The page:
Each region of the country has two seasons: wet and dry.
Coast: the northern coast is humid between January and June and dryish for the rest of the year. The southern coast is humid from January to April and is generally dryer than the north throughout the year.
Oriente (Amazon Basin): it rains most of the time in the Oriente, though the period from December to February is usually slightly drier.
Sierra (Andes): the eastern mountains (including Antisana, El Altar and Sangay and, to a lesser extent, Cayambe and Tungurahua) are influenced by the weather patterns of the Amazonian lowlands. The wettest months are June through August. December and January have seen the most successful ascents of the difficult El Altar. Ecuadorian climbers favor February for attempting Antisana, and October through January for Cayambe.
The western mountains’ dry season is late June through early September, with an additional short dry spell in December and early January. The wettest months are February to May, with April being the wettest of all. During the dry season, temperatures tend to dip at night and high winds can be a problem, particularly in August. The weather in October and November tends to be variable. Snow buildup during these months sometimes provides quite good conditions for the short December to January climbing season.You may notice on many of the IGM maps that glaciers are shown at lower elevations than exist today. A drier climate and perhaps global warming have caused this retreat.
Transportation to the mountains can be arranged by renting a 4-wheel drive vehicle in Quito. A more economical option is to take a local bus leaving from the Terminal Terrestre bus station in Quito, followed by a ride in a pickup truck from the closest community to the beginning of your hike or climb. If you take an organized tour transportation is always provided.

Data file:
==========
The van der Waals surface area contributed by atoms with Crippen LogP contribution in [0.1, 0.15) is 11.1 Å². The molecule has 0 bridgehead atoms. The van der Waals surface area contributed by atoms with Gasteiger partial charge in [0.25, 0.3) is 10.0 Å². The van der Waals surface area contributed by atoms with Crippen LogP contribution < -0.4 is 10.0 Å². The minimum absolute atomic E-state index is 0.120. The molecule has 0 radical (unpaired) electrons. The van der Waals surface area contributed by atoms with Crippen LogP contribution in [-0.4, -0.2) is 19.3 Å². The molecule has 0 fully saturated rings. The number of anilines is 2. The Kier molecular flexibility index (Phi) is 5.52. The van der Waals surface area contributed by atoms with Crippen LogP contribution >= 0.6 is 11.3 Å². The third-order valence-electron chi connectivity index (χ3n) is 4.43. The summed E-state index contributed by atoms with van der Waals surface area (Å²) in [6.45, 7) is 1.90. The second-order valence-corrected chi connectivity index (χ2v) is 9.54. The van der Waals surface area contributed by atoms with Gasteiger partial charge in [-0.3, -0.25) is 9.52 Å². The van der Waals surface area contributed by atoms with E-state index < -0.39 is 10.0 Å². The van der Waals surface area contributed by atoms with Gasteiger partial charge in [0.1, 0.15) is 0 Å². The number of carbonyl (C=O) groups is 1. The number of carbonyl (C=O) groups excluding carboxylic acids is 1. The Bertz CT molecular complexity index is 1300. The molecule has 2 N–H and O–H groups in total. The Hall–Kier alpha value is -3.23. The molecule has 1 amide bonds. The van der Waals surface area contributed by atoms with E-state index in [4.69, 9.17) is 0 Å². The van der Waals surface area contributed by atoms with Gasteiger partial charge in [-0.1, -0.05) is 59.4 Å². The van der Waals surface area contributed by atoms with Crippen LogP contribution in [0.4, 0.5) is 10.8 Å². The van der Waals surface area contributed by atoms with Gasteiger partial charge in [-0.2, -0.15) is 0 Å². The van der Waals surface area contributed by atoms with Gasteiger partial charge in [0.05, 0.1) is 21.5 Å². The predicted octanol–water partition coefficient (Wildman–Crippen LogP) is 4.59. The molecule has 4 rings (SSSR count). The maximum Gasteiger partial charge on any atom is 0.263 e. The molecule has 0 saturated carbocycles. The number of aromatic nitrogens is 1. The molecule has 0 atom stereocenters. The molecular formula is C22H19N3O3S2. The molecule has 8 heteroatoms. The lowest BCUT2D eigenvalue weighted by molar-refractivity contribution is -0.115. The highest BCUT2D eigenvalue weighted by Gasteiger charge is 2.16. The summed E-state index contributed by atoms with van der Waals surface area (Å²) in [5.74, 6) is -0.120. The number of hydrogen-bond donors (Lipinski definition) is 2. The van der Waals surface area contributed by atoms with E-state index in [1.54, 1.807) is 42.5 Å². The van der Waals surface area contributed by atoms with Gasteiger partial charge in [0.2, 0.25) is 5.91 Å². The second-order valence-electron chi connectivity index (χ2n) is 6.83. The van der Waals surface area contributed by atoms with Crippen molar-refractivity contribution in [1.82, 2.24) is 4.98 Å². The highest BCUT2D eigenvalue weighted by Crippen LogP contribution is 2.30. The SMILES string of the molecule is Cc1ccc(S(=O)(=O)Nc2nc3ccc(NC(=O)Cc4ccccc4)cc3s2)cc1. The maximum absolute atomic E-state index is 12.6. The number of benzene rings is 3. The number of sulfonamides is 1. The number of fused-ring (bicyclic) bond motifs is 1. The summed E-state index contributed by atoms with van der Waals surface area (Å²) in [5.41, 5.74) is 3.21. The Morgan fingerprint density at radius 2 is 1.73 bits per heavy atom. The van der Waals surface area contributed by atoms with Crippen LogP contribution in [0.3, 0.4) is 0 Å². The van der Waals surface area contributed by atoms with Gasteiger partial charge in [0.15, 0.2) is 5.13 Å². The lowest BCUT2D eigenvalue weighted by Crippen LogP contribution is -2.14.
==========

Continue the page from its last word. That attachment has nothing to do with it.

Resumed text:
Mainland park entrance fees generally run from USD 5 to 10 , but Cotopaxi National Park is the only one that strictly enforces its entrance fee; all others are hit or miss.
Climbing Huts (Refugios)
There are huts at Cotopaxi, Chimborazo, Cayambe, Ilinizas, and Tungurahua. Almost all huts have bunks, stoves, pots/pans and toilets. Some even have electricity via a generator. The cost per night is around USD 10. The hut at Cotopaxi has a cellular phone for weather information and emergencies: 09-9638344. Plans to install cellular phones at the other refuges have been discussed as well.
Guide services in Ecuador are a classic example of you get what you pay for, so we recommend avoiding the cheapest ones. There are many agencies and individuals who will take you up Cotopaxi for nickles, but don’t know the first thing about mountaineering, and they could put you in a dangerous situation.
Climbing and hiking gear can be easily purchased or rented at reasonable prices in Quito, and with a bit more difficulty in Banos, Riobamba and Ambato. All of the above climbing companies offer equipment rental. Helmets are the general exception to this rule. If you have your own, bring it. Because Ecuador’s climate is so varied, it is important to pack well. For detailed regional and sport specific packing lists.
The South American Explorers (Washington 311 y Leonidas Plaza, near the American Embassy, 593-2-2225228) is the best source for maps, guidebooks, and information on current route conditions in the mountains. If you are a club member you can participate in and/or lead biweekly excursions.
IGM (Instituto Geográfico Militar) sells all 1:25,000, 1:50,000, 1:100,000 and 1:250,000 scale topographical maps of Ecuador. The offices and map sales department are on top of a hill behind the Casa de Cultura.
INEFAN (Ecuador’s Park Service) maintains and protects 24 national parks, ecological reserves and recreation areas that correspond to 17% of the total area of Ecuador. Their main office is on the sixth and seventh floors of the MAG building on the corner of Amazonas and Eloy Alfaro, in Quito.
Quito Climbing Clubs
Universidad La Catolica: meets Tuesdays at 7.30 p.m. at the university on 12 de Octubre. Offers climbing films and lectures open to the general public.
Colegio San Gabriel (men only): meets on Wednesdays after 8 p.m. at the school on Rumipamba y Vasco.
Politecnica Climbing Club: meets Wednesdays at 7.00 p.m. on the sixth floor of the Ingeneria Civil de la Politecnica Nacional, across the street from the Universidad La Catolica on Av. Isabel de la Catolica.
The best hospitals in Quito are Metropolitano and Vozandes . In an emergency it is best to get the injured party to one of these hospitals as soon as possible. Most small communities have medical centers equiped to deal with minor problems. ASEGUIM will mount a rescue, but expect to pay a deposit ahead of time for the expenses incurred. Dr. Alvaro Davalos (in Quito) is the physician recommended by the British Embassy.